While smartphones have been gaining all kinds of features such as GPS, barometry, and depth perception, diabetics are probably wondering why glucometers are still stand-alone devices. Well, this may be changing too, as researchers at University of California San Diego have developed a glucose meter that’s built into a smartphone case, and that may one day become an actual part of a production phone.
The sensor of the so-called GPhone is reusable, but it does require single-use enzyme-carbon composite pellets containing glucose oxidase that are placed on the top of the sensor before a drop of blood is added. The pellets come inside a stylus that dispenses them one at a time. They’re magnetic, and so stick to the metal bare strip sensor of the new glucometer. The sensor, coupled with an electronics package inside the phone’s case, measures the electrical signal generated by the reaction of the glucose in the blood with the pellets, wirelessly transmitting the result to the smartphone. From there an app can manage the readings, let you share them, and do all the other things today’s diabetes apps do. This has all been accomplished in a working proof-of-concept device model, but there will be challenges to reduce the cost of the individual pellets and perhaps improve their usability.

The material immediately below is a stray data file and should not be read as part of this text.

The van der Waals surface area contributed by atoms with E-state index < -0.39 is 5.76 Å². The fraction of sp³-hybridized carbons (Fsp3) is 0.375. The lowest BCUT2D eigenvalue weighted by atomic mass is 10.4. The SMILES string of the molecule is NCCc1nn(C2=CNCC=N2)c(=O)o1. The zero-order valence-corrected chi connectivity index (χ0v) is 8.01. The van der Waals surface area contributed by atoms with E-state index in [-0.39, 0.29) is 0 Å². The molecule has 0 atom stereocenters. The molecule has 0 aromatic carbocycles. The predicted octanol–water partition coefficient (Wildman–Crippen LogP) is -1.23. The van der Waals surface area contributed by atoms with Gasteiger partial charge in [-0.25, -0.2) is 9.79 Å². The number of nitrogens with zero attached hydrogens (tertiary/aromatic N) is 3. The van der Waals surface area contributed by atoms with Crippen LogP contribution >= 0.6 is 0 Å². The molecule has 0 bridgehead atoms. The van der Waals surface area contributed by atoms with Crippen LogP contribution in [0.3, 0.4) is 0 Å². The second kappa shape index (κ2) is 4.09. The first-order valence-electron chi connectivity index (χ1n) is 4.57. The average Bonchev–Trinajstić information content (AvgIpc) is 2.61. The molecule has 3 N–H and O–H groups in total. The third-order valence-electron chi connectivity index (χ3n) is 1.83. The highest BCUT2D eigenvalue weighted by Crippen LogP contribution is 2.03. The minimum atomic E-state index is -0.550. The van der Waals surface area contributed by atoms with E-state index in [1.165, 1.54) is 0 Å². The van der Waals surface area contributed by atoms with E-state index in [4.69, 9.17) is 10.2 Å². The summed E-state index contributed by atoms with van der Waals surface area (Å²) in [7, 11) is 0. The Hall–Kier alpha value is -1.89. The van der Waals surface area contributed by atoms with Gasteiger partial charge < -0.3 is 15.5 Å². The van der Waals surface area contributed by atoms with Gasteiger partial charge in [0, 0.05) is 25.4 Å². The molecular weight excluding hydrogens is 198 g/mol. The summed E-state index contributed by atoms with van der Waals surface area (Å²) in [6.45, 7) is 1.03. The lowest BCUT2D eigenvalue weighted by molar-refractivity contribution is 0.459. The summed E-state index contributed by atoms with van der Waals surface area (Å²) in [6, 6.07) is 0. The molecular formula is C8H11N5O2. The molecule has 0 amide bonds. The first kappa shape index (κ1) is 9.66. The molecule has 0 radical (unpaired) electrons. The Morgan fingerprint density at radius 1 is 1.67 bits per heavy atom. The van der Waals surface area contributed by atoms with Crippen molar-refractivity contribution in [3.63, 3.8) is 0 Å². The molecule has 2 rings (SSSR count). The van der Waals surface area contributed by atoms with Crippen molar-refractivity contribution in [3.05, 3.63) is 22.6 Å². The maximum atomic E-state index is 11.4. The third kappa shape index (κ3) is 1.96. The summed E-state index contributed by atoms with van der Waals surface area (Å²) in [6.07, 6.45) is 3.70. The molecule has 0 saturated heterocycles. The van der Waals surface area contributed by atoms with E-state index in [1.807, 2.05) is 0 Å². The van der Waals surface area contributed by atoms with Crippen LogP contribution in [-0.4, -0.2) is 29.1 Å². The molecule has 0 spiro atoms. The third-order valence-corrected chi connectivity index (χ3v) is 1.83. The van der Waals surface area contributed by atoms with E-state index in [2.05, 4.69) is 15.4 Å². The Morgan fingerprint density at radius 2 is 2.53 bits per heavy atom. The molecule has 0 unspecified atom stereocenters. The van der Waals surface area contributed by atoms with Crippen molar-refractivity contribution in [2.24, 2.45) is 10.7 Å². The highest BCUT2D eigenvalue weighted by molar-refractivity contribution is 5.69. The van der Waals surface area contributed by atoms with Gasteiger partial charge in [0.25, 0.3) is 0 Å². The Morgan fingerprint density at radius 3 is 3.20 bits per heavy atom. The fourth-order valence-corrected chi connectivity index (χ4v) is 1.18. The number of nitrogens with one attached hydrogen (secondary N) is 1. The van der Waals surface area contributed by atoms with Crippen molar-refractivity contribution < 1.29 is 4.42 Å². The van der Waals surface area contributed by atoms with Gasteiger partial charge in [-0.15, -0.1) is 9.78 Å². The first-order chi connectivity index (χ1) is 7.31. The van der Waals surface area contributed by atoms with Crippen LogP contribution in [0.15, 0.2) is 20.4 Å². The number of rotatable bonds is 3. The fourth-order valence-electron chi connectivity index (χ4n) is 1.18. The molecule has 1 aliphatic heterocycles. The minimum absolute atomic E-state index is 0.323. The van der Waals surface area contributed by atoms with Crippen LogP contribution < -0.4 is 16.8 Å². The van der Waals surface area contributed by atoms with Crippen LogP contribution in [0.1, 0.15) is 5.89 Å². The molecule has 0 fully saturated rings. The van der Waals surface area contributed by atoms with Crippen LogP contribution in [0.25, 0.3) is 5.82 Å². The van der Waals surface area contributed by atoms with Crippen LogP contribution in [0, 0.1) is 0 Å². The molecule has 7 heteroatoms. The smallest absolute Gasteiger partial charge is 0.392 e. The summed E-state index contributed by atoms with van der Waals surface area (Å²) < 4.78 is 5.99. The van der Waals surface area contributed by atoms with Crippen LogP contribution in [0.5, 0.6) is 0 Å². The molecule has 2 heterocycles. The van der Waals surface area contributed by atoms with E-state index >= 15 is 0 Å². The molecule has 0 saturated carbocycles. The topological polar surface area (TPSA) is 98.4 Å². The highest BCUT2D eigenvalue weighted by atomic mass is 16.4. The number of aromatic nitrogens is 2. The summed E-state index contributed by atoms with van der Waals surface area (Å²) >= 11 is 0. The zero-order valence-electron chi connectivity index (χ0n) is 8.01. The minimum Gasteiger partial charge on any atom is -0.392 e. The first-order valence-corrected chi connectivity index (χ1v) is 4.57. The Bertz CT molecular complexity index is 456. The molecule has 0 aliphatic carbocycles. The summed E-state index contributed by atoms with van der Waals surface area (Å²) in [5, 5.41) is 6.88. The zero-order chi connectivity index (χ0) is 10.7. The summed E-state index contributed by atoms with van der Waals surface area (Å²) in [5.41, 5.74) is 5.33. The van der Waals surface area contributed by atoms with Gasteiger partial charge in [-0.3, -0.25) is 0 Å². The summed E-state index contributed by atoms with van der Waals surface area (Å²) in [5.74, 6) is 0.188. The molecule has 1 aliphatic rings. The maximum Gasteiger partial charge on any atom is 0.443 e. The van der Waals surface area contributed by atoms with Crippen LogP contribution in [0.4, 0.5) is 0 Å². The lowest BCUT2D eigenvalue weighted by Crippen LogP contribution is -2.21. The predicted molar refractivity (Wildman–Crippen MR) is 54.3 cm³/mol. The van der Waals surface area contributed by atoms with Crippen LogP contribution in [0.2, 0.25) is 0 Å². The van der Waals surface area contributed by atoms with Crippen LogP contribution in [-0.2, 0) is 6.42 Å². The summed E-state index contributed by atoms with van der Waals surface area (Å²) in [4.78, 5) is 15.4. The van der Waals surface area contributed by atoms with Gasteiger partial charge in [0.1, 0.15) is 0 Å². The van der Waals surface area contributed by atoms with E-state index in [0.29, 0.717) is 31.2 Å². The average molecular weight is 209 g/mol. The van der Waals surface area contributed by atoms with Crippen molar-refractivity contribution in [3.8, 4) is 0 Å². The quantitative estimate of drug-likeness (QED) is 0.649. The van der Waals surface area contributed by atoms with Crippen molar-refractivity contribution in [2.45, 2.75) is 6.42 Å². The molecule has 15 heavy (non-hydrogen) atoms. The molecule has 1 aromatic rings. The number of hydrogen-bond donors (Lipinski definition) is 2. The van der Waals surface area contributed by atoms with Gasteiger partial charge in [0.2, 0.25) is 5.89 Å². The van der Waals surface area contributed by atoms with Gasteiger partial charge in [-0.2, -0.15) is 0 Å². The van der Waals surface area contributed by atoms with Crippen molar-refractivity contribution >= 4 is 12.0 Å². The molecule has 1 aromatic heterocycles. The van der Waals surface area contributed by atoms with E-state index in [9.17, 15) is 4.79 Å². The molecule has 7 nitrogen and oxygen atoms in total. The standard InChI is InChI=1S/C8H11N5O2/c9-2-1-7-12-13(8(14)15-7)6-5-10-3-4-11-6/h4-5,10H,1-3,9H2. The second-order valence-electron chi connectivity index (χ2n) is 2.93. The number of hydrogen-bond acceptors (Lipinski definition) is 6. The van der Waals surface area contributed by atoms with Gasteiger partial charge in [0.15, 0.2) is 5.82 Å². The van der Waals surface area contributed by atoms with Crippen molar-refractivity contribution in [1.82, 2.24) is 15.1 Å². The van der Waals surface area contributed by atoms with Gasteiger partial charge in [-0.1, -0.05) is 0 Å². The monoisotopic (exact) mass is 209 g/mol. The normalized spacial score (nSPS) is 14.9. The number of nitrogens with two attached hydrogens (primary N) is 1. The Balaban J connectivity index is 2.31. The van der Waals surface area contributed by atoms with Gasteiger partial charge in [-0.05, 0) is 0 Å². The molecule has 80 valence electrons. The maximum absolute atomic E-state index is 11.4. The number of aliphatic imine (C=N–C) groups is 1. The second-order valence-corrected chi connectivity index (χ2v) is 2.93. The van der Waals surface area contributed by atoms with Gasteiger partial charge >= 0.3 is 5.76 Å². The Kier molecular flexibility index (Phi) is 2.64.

The development of the GPhone technology can be a pretty big deal for diabetics, as loosing glucometer can be a considerable health risk and schlepping it around with you in a purse or pocket is not always an ideal situation.
Study in journal Biosensors and Bioelectronics: Re-usable electrochemical glucose sensors integrated into a smartphone platform…